With the new year comes the onslaught of motivated social media posts on resolutions. Most people have promised that this year (like any other year) they will lose weight, eat more fruits and vegetables, try to remember birthdays, talk to their parents more often, and save more money.
Despite good intentions, it is a known fact that 90% of those people are destined to fail. According to Strava, a mobile app for athletes, January 17 is the day when people break their promises and fall back into their old habits. This means you still have a few more days before you join the ones who will carry forward their resolutions to the next year.
So, what is the idea behind the New Year’s resolutions anyway?
The concept dates back to the Babylonians 4,000 years ago, who thought that they would please the gods if they made promises to improve themselves, such as taking more responsibilities and getting out of debt. This practice managed to carry on through the centuries and is still practised by many today.
What are the most common New Year’s resolutions?
According to the artificial intelligence algorithm Polly, the most predicted New Year’s resolutions every year are these:
- Go to the gym
- Trying something new
- Eat my favourite food
- Diet or lose weight
- Drink more water
- Be happier/healthier
- Stay motivated
- Pay off dues
If you managed to keep your side of the bargain, amazing! If not, you’re not alone. Around 80% of the New Year’s resolutions fail by February as per the U.S. News & World Report.
Why are resolutions good for you?
Starting the new year with a clean slate is pleasing to many as people often feel motivated to change their old habits and adopt better ones.
A report by INSEAD, a European business school, found that having a modest goal to work towards, like eating an apple every day, is healthier for you mentally than just maintaining the status quo.
There is enough proof that even if you do not achieve your goal, a resolution can still help you develop for the better. According to Psychology Today, individuals who make New Year’s promises are more likely to witness a positive change in six months in comparison to the ones who do not have any resolutions at all.
This brings us back to the question – Why do most of us fail at New Year’s resolutions?
While many people just like you aspire to attain ambitious goals, only a small number will ever experience victory. Sounds bad? It is. Most people (156,000,000 to be precise) will end up giving up on their goals even before you finish saying ‘Happy New Year’.
Let’s look at some of the reasons behind the failed resolutions.
- You treat your goals like a sprint and not a marathon: A slow and steady change in habit may not be alluring, but it’s much better than the “I want it NOW, and I want it ALL” attitude. Small goals stick around for a longer period as they are less annoying. So, avoid remodelling your life overnight. Take baby steps. Start with an easy task and stick to it.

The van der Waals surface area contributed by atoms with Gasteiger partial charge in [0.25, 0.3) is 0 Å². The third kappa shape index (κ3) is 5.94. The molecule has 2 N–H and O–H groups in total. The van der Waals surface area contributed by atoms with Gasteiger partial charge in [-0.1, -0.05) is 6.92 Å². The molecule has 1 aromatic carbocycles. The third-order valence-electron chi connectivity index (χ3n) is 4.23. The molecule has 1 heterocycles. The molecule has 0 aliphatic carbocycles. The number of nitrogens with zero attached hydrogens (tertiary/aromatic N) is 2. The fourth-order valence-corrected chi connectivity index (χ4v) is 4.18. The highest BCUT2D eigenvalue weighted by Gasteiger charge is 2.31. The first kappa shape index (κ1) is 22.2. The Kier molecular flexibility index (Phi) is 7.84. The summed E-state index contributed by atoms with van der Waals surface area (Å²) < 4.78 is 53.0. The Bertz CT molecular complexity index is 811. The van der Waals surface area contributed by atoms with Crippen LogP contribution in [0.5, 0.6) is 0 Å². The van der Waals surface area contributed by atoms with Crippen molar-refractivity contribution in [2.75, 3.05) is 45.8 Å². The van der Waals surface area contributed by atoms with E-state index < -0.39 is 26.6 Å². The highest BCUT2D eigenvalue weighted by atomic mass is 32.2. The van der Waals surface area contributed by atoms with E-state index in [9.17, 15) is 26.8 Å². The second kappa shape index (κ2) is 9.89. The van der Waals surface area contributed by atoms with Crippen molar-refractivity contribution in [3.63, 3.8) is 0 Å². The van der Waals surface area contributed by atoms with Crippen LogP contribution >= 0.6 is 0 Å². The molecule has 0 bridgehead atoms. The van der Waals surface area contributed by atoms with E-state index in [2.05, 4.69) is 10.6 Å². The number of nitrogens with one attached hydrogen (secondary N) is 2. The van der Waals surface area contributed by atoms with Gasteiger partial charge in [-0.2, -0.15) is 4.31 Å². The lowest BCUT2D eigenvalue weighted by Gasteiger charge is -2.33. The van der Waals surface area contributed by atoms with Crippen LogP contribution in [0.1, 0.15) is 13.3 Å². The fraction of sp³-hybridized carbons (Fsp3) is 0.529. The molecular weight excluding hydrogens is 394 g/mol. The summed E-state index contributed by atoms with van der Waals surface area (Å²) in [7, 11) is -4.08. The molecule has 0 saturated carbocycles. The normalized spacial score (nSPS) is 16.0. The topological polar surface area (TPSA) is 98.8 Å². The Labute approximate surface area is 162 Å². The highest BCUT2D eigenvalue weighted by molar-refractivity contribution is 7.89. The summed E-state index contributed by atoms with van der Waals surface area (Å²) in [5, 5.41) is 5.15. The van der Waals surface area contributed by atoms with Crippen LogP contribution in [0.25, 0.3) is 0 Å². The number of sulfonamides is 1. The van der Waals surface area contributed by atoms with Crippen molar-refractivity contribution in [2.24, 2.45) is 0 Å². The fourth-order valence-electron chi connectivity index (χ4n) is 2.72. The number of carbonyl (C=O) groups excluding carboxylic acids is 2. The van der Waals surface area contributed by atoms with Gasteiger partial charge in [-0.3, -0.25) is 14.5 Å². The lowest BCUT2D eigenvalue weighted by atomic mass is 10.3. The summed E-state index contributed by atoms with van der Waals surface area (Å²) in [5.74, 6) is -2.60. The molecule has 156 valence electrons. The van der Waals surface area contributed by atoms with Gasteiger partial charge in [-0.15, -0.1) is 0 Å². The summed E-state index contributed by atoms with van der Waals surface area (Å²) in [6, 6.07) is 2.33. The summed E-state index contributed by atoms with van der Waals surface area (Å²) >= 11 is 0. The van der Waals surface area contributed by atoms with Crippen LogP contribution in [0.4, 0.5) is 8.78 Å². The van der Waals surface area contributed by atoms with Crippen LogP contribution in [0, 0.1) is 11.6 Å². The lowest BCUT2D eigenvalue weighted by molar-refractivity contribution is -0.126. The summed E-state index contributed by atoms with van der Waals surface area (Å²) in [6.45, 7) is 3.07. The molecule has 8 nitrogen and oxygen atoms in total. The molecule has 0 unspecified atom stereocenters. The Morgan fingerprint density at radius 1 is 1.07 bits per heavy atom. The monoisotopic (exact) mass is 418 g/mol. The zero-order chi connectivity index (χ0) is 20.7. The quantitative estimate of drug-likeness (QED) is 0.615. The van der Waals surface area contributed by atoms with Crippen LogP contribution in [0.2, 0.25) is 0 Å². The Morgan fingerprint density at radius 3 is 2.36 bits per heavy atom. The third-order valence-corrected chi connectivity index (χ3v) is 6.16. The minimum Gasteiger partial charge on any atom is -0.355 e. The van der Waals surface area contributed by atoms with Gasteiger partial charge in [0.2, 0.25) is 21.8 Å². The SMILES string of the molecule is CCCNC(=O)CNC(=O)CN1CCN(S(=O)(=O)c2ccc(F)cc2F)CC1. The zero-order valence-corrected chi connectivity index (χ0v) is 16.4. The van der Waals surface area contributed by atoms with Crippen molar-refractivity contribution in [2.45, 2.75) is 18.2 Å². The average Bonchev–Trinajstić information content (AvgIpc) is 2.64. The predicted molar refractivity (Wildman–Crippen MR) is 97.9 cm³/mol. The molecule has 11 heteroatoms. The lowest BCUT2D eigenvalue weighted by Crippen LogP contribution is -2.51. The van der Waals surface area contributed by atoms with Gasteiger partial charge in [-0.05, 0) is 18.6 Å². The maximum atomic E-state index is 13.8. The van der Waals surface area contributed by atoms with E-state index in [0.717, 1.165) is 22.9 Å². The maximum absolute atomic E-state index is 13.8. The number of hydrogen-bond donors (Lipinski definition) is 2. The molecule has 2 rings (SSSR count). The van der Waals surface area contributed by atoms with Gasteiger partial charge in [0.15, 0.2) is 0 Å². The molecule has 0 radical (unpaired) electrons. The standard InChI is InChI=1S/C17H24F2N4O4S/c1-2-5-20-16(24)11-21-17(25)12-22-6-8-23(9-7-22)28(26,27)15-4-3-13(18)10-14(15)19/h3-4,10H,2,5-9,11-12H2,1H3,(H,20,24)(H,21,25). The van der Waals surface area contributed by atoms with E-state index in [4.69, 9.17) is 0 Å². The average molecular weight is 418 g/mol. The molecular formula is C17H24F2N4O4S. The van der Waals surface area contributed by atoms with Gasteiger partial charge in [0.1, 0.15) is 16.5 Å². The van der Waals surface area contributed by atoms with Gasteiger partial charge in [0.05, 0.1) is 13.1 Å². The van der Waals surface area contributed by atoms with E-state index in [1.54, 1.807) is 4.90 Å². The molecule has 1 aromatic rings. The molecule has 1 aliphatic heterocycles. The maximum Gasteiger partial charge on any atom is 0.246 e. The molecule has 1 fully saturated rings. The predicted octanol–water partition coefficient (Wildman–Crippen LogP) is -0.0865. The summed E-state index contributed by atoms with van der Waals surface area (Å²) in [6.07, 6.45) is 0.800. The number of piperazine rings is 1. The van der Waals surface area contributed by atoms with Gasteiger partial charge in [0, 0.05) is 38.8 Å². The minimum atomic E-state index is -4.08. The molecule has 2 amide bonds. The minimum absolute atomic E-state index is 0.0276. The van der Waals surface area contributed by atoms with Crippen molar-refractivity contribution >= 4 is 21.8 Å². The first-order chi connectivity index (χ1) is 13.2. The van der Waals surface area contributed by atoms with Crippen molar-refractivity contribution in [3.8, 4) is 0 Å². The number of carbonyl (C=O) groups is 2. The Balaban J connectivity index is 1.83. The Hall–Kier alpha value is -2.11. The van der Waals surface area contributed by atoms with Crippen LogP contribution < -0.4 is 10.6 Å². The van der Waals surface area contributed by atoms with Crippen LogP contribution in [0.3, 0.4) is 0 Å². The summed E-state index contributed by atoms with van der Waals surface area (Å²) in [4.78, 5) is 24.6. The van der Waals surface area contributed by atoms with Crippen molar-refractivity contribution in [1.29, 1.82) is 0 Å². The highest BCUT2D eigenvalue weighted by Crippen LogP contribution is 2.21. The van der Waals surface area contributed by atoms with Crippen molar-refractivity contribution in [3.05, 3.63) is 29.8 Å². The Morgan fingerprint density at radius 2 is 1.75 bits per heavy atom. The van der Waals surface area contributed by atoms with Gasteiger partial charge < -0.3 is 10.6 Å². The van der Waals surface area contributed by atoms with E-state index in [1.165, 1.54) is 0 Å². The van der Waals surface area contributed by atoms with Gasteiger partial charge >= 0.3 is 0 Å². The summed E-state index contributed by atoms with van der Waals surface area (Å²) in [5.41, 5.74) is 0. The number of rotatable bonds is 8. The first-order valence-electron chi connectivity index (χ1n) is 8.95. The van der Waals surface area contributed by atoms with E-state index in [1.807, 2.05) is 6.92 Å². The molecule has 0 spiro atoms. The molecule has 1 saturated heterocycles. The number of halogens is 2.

- You doubt yourself: A failure to act can cripple you even before you start. If you have tried (and failed) to set a goal (or several) previously, it may be hard to believe in yourself. Self-doubt will always be that nagging voice in your head that will stop you from growing. The only way to do away with that voice is by believing in yourself. So what if you have failed a couple of times? This year, try again.
- You’re procrastinating too much and trying too hard: You can refer to the world’s best self-help book and seek inspiration, but nothing can help you if you don’t take action. Put at least one thing you learn from every book or article into practice and you will be on the road to success. Also, you are allowed to indulge occasionally as long as you are making healthy choices 80% to 90% of the time.
- You dislike the process: Do you still wonder why people struggle with their weight when they see eating as a task and exercise as a dreadful bore? Make a smart and fun fitness plan. Participate in a sport you enjoy, exercise with your friends, or give yourself a ‘free day’ every week where you can do whatever you please.
- You are in a hurry: If sticking to resolutions and attaining success was too quick and easy, everyone would do it and there would be no point of this article. So, it’s in your best interest to exercise your patience muscles.
Numerous studies have found that different approaches work for different people, but all of them are based on similar values. If you keep your resolutions sensible and attainable, you will more likely follow the plan. Goals also help avoid sticky situations where you know you will be exposed to the behaviour you are trying to correct, such as avoiding buffets if you’re trying to stop over-eating.
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